What is an Enhanced Diamond

Are you looking for the best deal on a dazzling diamond? If so, you’ve probably come across an enhanced diamond at some point.

Enhancement impacts a diamond’s value and quality, so most jewelers (the good ones) will disclose if what you’re looking at is an enhanced diamond.

What exactly is an enhanced diamond? Should you buy it? Take a few minutes to learn more about these and how to identify them.

What is an Enhanced Diamond

Enhanced diamonds typically start as included, low-color diamonds that go through specific treatments for improving color or clarity. These treatments are meant to reduce inclusions while also improving color so that the diamond looks shinier.

Enhanced diamonds have flaws that prevent them from being sold as regular stones. Instead of throwing them away, jewelers try to reduce these flaws to a minimum so that they can still make a profit by selling what otherwise couldn’t be sold.

For this reason, an enhanced diamond is much cheaper than a mined diamond with the exact specifications.

How to Identify It?

At first glance, you won’t be able to tell that a diamond has been enhanced. This means other people probably wouldn’t be able to tell it’s an enhanced diamond if you choose to wear one.

Although this is good for people who want a cheaper sparkling diamond, it can also make it difficult for you to buy one. In other words, retailers and jewelers might try to pass an enhanced diamond as a regular one.

The first thing you should do is ask for information from the person selling it. Also, look at the certificate as it should disclose this information.

Sellers are typically legally obligated to tell when a diamond is enhanced. Still, you might not want to rely on that all the time. Instead, take a close look at the stone.

Your best chance is to look at the diamond under a gemological microscope. In most cases, you’ll be able to tell fracture filling or laser drilling this way.

The filling leaves a trace of strong or faint neon color you can see when looking at it face down.

Methods of Clarity Enhancement

Methods of Clarity Enhancement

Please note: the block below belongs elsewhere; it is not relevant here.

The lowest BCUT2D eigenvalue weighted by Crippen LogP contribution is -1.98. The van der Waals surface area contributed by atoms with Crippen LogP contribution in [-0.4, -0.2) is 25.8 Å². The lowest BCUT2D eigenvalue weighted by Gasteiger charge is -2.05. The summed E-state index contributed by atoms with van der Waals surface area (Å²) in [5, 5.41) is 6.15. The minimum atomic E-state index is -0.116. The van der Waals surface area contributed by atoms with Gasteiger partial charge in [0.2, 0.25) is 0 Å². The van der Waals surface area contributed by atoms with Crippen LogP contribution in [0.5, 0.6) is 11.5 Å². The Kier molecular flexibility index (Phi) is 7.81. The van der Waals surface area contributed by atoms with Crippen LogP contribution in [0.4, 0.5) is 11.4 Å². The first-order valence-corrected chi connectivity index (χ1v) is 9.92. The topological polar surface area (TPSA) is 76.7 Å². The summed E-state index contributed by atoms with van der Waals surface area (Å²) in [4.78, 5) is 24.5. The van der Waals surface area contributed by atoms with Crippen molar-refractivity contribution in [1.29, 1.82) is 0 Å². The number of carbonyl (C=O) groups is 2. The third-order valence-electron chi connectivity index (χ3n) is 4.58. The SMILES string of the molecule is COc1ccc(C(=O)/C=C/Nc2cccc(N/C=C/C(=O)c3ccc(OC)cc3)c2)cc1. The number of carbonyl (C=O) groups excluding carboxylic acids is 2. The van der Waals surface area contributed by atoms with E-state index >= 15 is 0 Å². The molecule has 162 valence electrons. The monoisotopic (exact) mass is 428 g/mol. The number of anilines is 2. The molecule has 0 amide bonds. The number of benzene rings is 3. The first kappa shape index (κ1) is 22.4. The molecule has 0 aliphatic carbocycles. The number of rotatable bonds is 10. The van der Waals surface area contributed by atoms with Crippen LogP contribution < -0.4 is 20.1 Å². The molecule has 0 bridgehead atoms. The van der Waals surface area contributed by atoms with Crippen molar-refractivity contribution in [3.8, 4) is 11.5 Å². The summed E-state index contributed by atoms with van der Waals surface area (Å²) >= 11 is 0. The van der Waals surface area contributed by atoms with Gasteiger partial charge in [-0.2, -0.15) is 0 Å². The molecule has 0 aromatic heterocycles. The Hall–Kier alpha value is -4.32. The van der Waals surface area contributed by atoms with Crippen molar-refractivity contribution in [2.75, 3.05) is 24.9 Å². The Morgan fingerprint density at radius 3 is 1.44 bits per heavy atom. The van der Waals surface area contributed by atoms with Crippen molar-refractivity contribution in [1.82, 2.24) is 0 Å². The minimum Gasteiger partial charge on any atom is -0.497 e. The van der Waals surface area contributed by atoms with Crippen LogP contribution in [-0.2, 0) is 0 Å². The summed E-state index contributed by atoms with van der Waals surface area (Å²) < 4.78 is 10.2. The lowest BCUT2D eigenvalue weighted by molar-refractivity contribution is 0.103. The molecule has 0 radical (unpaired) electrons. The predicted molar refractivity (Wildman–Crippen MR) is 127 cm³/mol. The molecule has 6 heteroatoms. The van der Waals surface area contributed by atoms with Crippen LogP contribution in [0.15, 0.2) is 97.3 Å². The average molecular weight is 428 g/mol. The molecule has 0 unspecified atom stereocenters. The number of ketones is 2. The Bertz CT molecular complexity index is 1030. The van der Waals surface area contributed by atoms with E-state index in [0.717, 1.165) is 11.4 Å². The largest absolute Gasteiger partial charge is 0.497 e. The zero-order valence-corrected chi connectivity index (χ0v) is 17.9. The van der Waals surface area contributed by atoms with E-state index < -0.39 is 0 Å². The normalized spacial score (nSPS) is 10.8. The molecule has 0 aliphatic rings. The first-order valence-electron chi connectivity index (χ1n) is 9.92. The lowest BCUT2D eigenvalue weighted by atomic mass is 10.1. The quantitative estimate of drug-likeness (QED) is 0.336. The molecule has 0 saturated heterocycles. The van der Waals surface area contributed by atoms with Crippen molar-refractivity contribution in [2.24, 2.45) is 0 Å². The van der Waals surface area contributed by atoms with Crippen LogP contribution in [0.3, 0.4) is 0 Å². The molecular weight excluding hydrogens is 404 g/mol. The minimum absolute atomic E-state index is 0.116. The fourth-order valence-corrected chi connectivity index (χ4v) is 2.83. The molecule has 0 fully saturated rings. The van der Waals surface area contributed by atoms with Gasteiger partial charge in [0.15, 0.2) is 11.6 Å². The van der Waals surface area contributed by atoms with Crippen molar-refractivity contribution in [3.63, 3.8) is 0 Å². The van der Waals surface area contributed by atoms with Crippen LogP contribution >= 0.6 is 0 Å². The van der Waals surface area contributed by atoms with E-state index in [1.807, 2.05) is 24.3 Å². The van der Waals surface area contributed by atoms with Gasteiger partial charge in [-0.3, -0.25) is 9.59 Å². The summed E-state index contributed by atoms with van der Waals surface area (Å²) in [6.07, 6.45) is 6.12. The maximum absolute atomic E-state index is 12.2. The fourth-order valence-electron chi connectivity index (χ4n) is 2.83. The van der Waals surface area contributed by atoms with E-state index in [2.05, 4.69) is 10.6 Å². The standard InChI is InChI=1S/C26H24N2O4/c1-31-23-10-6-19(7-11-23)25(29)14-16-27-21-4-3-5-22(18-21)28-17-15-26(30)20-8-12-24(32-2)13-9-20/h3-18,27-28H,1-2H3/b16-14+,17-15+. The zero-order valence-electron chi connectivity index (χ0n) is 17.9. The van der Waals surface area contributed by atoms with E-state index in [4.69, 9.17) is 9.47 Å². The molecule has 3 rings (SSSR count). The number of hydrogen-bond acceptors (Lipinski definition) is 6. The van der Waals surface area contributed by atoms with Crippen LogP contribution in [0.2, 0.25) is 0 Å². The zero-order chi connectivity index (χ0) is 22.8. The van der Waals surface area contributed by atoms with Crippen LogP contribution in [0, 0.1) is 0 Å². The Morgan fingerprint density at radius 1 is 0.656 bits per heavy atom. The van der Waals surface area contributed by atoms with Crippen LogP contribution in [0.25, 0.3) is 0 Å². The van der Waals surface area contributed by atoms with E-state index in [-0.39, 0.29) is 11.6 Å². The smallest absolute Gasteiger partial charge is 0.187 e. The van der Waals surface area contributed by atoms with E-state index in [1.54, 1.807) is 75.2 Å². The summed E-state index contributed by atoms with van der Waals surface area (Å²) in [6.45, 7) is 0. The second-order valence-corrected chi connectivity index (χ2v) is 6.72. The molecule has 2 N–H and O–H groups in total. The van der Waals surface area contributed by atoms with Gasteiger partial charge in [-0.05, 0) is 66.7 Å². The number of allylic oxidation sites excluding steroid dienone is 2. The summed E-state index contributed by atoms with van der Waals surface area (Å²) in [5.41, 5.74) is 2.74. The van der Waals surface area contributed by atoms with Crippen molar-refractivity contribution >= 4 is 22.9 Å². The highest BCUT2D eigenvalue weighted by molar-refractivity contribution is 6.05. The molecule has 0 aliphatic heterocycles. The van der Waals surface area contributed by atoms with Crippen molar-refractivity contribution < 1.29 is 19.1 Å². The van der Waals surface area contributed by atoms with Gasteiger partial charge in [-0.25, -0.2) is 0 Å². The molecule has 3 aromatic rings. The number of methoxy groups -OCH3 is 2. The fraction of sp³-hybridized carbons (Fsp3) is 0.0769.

Flawed diamonds go through a series of treatments that reduce their imperfections and enhance clarity. Some stones go through one enhancement method, while others have to undergo more than just one, depending on how flawed they are.

The two most common treatments are called fracture filling and laser drilling.

1. Fracture Filling

Fracture filling is usually done when a diamond has fractures. A glass-like resin is injected into the diamond, flowing into and filling all the gaps and small cracks.

This process makes the cracks and fractures invisible to the naked eye because it causes them to “disappear”. However, not every fracture-filled stone is the same, and some might appear part plastic.

Although the idea is simple, the technique can sometimes make the imperfections stand out even more. It depends on the substance used since some tend to make it look like air bubbles in your stone.

Also, if a fracture is too big, filling it can make it appear as a scratch.

2. Laser Drilling

Laser drilling is meant to make flaws and discolorations less visible by using chemicals or heat. The technique results in white tunnels and lines that you’ll notice don’t follow the stone’s natural pattern.

In many cases, diamonds go through both laser drilling and fracture filling. It’s important to note that laser drilling can eliminate black and colored inclusions, making a stone look white and glossy.

3. Special Laser Drilling

This technique involves burning a very thin layer on the surface to reach the imperfection. The thin spots left behind are more natural than the laser drill tunnels, although they’re also larger.

Another thing worth noting is that the spots are easier to fill than tunnels left after regular laser drilling. But, the method impacts the diamond’s quality and durability, which is why the GIA doesn’t issue certificates for these stones.

4. Deep Boiling

This diamond is boiled in an acidic solution and under deep pressure. It’s typically done on diamonds that have black inclusions reaching the surface.

This means that the method won’t work if the inclusions are beneath the surface. Deep boiling will only remove the material but won’t fill the cavity, so it’s often combined with other methods.

It’s a common treatment that doesn’t cost much. But the best thing about it is that it’s the only method approved by the GIA as it doesn’t affect the value of your stone.

Enhanced Diamond Grading

Credible certification organizations like the GIA don’t grade enhanced, fracture-filling diamonds. This means the standard 4 Cs don’t apply.

This is because the enhancement treatments aren’t permanent, which also means the grade can’t be permanent.